NeilSDPR: It' would seem like the bean counters are at it again, one such set took over a local brewery only to complain about the malt bill, my response to the friend who worked there was that they would soon be moaning about the water rate as well
Change bringing about possible short term gain, with unknown future quality and viability concerns being ignored, is not an uncommon tried and tested, but more often than not failed managerial stratergy
Well, I guess you win the Internet. Too smart for me. I'll get back to my bean counting and $12M company. I'll let you know when I change the world.
"My way of thinking." Yes, as a person who runs a business with 40+ employees, my way of thinking includes keeping the business running. For every example you cite of a visionary or company that innovated without regard to "bean counting" I will cite you 10 businesses that had good ideas but failed because they failed to make sound business decisions and thought that "bean counting" didn't matter. SI is an example of a company that made the right decision from a business standpoint. SI is not a non-profit, gov't run organization. They also don't have the resources of Google (your lame example). So, why don't you once again explain how "my way of thinking" is wrong.
Ah, yes. Those pesky "bean counters." Wouldn't it be nice if businesses could operate without worrying about silly things like profit, efficiency, etc.? Without bean counters, you could pay everyone a super high salary and not worry about expenses at all. Stupid bean counters.
samhain: I just can't take any full frame system that doesn't have a 50/1.4 seriously. That should've been the FIRST lens they released. 85/2 or 90/2 should've been 2nd.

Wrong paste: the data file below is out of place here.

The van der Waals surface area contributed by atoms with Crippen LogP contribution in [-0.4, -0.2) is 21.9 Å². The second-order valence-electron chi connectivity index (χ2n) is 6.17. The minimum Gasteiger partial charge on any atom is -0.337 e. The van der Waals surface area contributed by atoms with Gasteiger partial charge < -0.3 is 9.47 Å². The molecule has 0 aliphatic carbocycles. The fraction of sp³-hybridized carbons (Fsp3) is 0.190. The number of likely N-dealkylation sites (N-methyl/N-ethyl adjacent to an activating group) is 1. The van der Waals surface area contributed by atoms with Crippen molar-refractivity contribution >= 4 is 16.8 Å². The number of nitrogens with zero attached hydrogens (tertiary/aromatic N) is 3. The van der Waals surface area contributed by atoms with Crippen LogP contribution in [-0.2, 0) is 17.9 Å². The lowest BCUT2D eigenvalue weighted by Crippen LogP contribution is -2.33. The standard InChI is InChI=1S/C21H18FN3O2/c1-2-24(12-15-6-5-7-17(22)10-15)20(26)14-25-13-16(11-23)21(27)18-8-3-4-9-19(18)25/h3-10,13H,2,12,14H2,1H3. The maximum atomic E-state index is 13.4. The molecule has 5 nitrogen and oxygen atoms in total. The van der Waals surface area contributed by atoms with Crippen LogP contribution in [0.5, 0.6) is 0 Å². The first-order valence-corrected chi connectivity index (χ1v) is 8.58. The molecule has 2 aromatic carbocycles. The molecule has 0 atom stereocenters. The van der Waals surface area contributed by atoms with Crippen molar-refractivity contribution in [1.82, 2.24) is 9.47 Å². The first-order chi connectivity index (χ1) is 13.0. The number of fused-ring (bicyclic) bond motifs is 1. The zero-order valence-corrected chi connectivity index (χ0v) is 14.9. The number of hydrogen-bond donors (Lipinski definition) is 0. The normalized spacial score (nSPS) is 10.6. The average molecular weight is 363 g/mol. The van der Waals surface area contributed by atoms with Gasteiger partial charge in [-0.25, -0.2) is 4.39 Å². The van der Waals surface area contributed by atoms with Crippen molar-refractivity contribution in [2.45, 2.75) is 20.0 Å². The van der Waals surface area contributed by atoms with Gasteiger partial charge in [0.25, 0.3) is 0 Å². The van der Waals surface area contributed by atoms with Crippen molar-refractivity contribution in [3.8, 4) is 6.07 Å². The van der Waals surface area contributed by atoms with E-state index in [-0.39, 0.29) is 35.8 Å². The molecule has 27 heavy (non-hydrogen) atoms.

7 new lenses later and still no dedicated portrait lens, with the only 'fast' lens being a wide angle?
The only lens in that entire lineup that's even halfway appealing is the 35/1.4, and that's a focal length that I've never felt the need to have a lens faster than f2.
I just don't get Sony cameras. Every new product, I'm left feeling the same way: Close, but no cigar. One of these days they'll nail it.
Um, I'm pretty sure the significant difference between f/1.4 and f/1.8 is NOT skill. Good grief.
Colin Franks: I'm often perplexed at what wins in photo contests.
I will agree that they are not the best I've seen. But, did you see the entries? Does this contest require a fee? Yes, you do make a valid point - I probably would not stop and look at some of these photos. But, I still don't like that you and other call them "horrible." It just seems like every time there's actual photography featured on this site, there's a ton of comments about how "poor" or "horrible" the images are, etc.
Colin, I do understand your point of view. You disagree with the judges, I get it. I just think it's arrogant to call the work of others "horrible." I like the photo with the crooked horizon. I like most of the shots that won.
Colin, I read it. And, I disagree. Calling another image "horrible" requires some credibility (besides being disrespectful and ignorant). What you consider "jaw-dropping," credible judges probably consider rote. A "great" image is defined by much more than if it has "crooked horizons."
I'm often perplexed by clearly amateur photographers who feel it's okay to call winning images from a well respected contest (with very qualified judges) "horrible" without any reasoning. That's especially true when the criticism is coming from someone who specializes in generic bird photos, sunsets, and other cliche images. Do I love everyone of the winning images? No. Do I understand why they won? Yes.